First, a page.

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My husband and I decided to make a Painted Lady for our first stab at a gingerbread house.  I found this template and thought if I "de-Halloween'd" it we would get what we were aiming at.  I think it worked out quite well.  Thank you to Ray Keim for his wonderful template!
http://www.haunteddimensions.raykeim.com/index506.html
Sorry about sideways pics!

Step 1: Getting Everything Ready

A Painted Lady needs to have at least 3 contrasting colors, so I made my gingerbread a light brown, then divided it and colored part of the dough pink and part green.
The hardest part was at the beginning, getting all the architectural units to hold together with the royal frosting.  They needed to sit for a little while - not very long, but still a little while - with support so that they would dry in the right position and be stable.  I ended up doing a frantic search around my house for understructure bits that were the right size.  Things like spools of thread, marshmallows and small boxes just to hold things in place for a few minutes.  It worked out alright, but I swiftly got off to a messier start than I had anticipated.

Step 2: Important-detail-thinking-ahead-step

Cutting out the windows is optional, you can just create them with exterior decorations, but I wanted them to be actual holes.  I had to re-cut them after baking the gingerbread to "true" them back up to the template.  I used sour ribbon-style gummy candy in green to give a window pane / curtain detail so that you wouldn't be able to see in to the empty house.  If I hadn't covered the windows, I would have been compelled to put something inside the house, and I had already bitten off plenty with this project!

Step 3: Laying the Foundation

Next came assembly of the house.  It went smoothly.  We used wafer style cookies (in pink, of course) for the foundation on top of a large glass cutting board.  All the pieces fit together pretty easily, though the long wrap around porch pieces were delicate and had to be handled carefully!  I used twisty honey pretzel rods for my columns for extra fanciness.  This made them a little trickier to cut to the right lengths, but I had a whole bag and only needed a few.  I brushed them with watered down red food coloring to give them a pinkish tint.

Step 4:

Then it was time to decorate!  I had soaked some almond slices in watered down green food coloring, hoping they would take on the color, and it worked really well for my green shingled roof.  My daughter liked placing the almonds and they served well to cover up / diminish many royal icing smudges!  Don't forget to start at the bottom and work your way up!  I also separated single layers of my pink wafer cookies and piped royal icing on them to make little balusters around the balcony and porch sections.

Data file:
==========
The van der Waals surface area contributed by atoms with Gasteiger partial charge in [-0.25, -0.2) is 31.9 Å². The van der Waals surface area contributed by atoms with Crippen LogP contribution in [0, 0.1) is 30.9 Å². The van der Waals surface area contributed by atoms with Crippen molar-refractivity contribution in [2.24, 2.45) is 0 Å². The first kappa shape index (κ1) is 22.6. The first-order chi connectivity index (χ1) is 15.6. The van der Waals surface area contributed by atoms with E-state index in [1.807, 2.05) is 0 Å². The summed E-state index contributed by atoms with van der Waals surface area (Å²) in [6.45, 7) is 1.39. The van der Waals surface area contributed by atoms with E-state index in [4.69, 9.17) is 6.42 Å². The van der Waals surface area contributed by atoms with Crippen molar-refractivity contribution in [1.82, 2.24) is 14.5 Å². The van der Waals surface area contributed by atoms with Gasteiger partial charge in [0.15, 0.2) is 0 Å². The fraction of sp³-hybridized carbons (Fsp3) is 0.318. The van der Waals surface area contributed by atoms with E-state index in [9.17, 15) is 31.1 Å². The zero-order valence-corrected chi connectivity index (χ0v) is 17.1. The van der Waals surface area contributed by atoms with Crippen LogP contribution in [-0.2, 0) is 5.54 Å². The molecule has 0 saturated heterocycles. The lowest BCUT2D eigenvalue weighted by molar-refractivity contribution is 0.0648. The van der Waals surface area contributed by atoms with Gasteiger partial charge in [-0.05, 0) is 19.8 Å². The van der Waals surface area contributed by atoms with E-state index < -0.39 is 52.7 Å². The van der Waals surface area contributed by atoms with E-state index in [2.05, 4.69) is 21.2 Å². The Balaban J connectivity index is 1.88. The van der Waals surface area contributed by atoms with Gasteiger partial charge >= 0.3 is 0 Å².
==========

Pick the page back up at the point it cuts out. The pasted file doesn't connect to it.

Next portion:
Step 5:

Adding the gingerbread trim to my gingerbread house was my favorite part.  I wanted little brackets, so I cut triangles off of wheat thin crackers, then covered them with royal frosting and added candy pearls to them before "gluing" them into place.

Step 6:

I added a little rooftop porch with my wafer balusters and some strawberry pocky sticks.  I also used some scrapbooking scissors to cut pieces of pink chewing gum into molding, which also covered many of my royal icing indiscretions.

Step 7:

Then it pretty much just became putting candy pearls everywhere and finishing off the yard.  I used candied kiwi slices stacked up for little bushes and cut up into pieces to make a stone pathway.  I covered my board with coconut "snow" and called it a day.  I ended up being very proud of my first gingerbread endeavor.  
This is really awesome!
Great work!
That is so beautiful! I love all the little touches you added to really make it look great. The chewing gum is great, I couldn't even tell that was what you used! Also, the wafer cookies worked out perfectly!
Thank you! The template maker actually suggested using them for the foundation, so I can't take credit for the cookies, but it was my idea to use them for the little fence-y pieces around the porches.<br>
The Bubblegum molding with the scissors is inspired! It looks real sharp. Well done.
Thanks very much! It was actually looking at your negative space french knot name embroideries that brought me to look at your Harry Potter gingerbread house and incited me to post mine. Crafty hands high five! :D*
High Five returned!
Wow. This is amazing. Great job! :D
Beautiful work!!!
Fantastic!

About This Instructable

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Bio: SAHM of two, wife and artist. Austinite, identical twin, background in theatre/design.
More by selahestelle:Baby Hands Christmas Wreath Infant/Toddler Bride of Frankenstein Costume Painted Lady Gingerbread House 
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